Today, we went over two speeches in my public speaking class. The first was Albert Speer’s closing statement in the Nuremberg Tribunal (the full text of which I can’t find in one place on the internet, or I’d give you the link), and the second was Reagan’s Remarks at the Brandenburg Gate speech.
I was absolutely thrilled by how nicely these two speeches worked together. Delivered some 41 years apart, both works discussed many of the same ideas and concepts surrounding technology, warfare, and the oppression of people under political regimes. I was really excited about being able to use the two speeches together, and about comparing and contrasting the main points of the works while we analyzed the structure and mechanics of the speeches themselves.
My students, though? Most of them said they just didn’t get it.
I sent the class an email this morning, and I’m REALLY hoping to get some thoughtful responses from them. I would also really appreciate feedback from you, Dear Readers, upon whom I rely for a lot of perspective in my quest to become a better teacher.
I’d like for you to give me some of the feedback that we almost started to talk about in class today. Several of you made the comment that the speeches I’ve chosen for you to read haven’t really grabbed you; that you felt disconnected and apathetic about the material we’ve been working with; that you don’t “get it” or that you simply don’t care. What I’m interested in knowing is this; if the material I’m coming up with isn’t ringing your bells, what would? I need examples of speakers and speeches that you feel would better engage your attention and intellect; don’t just trash what I’ve brought in without offering me ideas on what you would consider to be better choices. What academically valuable works would you choose to read instead of the examples I’ve offered? In other words, don’t tell me that you’d rather watch Oscar acceptance speeches or ESPN commentary – give me something challenging and meaningful that would help you to understand the lessons of the class; and make sure it’s something that wouldn’t put my job in jeopardy if my boss decided to observe our class while we worked with your suggestions.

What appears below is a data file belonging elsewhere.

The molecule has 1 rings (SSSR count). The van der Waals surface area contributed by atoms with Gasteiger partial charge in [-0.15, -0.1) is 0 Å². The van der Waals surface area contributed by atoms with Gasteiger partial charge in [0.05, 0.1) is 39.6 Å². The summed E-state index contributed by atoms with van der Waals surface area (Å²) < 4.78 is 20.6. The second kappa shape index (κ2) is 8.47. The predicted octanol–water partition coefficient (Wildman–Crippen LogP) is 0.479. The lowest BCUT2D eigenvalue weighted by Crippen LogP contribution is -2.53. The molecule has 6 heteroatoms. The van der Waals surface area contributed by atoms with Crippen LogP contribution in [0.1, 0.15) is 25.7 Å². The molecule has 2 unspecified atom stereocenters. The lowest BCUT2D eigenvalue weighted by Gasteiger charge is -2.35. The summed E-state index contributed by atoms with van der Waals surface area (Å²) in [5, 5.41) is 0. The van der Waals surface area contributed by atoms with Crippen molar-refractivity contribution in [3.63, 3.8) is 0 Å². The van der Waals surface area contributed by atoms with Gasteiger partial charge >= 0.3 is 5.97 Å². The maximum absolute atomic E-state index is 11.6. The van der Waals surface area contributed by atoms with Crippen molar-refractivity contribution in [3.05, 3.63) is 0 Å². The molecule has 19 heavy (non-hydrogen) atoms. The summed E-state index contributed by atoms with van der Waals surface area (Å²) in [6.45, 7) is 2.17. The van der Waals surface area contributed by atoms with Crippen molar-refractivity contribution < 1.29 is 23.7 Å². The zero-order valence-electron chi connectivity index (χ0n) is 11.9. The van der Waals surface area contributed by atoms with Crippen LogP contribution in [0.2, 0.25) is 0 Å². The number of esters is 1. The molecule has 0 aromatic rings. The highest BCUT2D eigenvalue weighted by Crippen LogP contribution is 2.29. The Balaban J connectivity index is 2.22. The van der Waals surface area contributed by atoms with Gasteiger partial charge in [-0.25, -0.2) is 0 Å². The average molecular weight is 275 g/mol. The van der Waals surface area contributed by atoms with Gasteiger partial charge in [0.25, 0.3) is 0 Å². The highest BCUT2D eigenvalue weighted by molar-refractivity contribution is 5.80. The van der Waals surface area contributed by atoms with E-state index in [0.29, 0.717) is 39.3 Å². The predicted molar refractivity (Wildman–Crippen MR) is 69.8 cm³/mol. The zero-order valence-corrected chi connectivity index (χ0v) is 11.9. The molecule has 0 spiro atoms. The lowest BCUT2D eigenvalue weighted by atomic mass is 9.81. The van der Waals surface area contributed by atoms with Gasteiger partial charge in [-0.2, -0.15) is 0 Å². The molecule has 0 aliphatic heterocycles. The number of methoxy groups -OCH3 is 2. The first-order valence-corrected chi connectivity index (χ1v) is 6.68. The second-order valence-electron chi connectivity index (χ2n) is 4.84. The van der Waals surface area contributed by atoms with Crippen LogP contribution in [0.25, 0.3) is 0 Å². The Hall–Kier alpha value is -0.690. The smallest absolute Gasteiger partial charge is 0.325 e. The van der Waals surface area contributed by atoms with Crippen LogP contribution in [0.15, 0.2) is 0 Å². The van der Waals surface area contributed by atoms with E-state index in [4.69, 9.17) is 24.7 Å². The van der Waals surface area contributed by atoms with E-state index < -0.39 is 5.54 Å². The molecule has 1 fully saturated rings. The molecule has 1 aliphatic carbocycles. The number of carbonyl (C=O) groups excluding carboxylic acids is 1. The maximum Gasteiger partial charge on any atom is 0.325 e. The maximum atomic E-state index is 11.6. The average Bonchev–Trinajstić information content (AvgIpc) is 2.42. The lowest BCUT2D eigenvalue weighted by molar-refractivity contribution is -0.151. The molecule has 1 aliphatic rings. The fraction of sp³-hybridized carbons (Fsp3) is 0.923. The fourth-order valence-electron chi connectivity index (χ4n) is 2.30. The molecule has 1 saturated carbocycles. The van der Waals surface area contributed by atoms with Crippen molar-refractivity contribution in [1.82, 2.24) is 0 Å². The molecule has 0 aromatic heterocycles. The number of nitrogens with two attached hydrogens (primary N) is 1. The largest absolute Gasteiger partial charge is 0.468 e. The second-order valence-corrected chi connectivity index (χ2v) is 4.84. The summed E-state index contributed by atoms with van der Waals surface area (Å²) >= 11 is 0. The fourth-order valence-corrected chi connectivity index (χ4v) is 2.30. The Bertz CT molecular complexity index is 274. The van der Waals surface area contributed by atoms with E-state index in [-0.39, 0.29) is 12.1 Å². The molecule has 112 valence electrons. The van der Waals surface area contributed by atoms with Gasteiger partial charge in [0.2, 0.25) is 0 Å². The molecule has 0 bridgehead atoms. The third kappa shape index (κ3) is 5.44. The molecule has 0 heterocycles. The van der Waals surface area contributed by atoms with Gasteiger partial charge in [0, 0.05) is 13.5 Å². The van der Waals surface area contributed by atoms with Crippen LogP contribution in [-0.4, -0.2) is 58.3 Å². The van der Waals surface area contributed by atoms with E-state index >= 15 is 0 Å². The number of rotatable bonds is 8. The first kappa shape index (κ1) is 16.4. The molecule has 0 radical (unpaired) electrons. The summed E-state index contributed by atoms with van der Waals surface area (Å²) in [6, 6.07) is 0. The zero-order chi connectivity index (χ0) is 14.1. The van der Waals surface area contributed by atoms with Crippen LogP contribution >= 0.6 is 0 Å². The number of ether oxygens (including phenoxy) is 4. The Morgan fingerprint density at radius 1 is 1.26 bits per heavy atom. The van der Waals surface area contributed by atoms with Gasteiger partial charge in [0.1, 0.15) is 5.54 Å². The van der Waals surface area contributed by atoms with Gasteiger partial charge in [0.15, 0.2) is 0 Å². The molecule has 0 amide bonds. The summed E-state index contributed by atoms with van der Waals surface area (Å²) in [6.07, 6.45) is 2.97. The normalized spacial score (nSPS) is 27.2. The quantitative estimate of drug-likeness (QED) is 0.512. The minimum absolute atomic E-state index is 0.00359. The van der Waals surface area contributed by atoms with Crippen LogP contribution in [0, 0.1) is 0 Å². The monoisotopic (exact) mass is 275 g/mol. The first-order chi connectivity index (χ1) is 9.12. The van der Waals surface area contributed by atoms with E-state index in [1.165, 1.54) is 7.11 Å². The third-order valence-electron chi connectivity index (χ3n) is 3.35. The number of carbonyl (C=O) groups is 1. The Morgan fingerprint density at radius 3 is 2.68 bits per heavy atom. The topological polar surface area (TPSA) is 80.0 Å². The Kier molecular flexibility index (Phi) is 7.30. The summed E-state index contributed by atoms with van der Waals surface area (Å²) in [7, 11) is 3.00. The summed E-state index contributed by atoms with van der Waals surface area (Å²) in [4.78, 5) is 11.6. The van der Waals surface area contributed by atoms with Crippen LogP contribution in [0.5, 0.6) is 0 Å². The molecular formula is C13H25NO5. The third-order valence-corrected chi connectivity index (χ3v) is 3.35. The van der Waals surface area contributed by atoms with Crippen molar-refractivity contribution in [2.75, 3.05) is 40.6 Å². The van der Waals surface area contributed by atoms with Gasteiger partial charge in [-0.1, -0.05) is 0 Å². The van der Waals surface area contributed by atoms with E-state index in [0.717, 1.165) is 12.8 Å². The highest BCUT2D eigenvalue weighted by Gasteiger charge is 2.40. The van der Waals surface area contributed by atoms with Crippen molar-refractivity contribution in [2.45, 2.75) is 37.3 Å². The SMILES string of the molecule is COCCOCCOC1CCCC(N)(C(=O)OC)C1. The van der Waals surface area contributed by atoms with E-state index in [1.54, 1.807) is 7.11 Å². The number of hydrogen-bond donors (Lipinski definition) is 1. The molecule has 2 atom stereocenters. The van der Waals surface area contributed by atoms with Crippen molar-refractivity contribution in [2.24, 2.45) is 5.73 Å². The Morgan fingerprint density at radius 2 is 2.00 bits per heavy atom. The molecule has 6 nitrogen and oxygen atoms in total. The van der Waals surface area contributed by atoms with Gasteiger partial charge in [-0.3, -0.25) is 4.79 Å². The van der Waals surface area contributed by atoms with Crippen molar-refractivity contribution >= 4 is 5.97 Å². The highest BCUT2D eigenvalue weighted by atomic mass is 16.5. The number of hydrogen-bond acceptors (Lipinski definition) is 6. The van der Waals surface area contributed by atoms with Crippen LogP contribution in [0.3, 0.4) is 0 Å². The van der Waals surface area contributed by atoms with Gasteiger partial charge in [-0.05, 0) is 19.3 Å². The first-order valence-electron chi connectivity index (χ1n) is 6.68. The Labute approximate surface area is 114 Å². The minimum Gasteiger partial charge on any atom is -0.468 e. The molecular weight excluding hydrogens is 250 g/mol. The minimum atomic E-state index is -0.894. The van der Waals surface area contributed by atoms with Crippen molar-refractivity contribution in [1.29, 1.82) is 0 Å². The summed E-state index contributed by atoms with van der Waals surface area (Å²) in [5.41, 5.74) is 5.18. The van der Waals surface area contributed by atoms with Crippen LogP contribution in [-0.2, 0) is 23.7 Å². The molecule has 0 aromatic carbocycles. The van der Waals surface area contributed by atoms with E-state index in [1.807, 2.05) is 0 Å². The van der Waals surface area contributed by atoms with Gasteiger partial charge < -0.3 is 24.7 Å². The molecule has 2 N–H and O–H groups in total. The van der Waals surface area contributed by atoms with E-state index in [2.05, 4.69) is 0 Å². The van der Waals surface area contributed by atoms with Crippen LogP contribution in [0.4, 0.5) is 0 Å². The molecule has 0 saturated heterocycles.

Honestly, I was really jazzed and excited about today’s speeches – I thought that the Speer and Reagan speeches dovetailed nicely with one another, and that we could use each one to better understand the other (in sort of a “bring out your dead!” kind of way). I was disappointed to see that many of you didn’t get that and, in an effort to improve my own teaching, I would really appreciate your thoughtful feedback on this.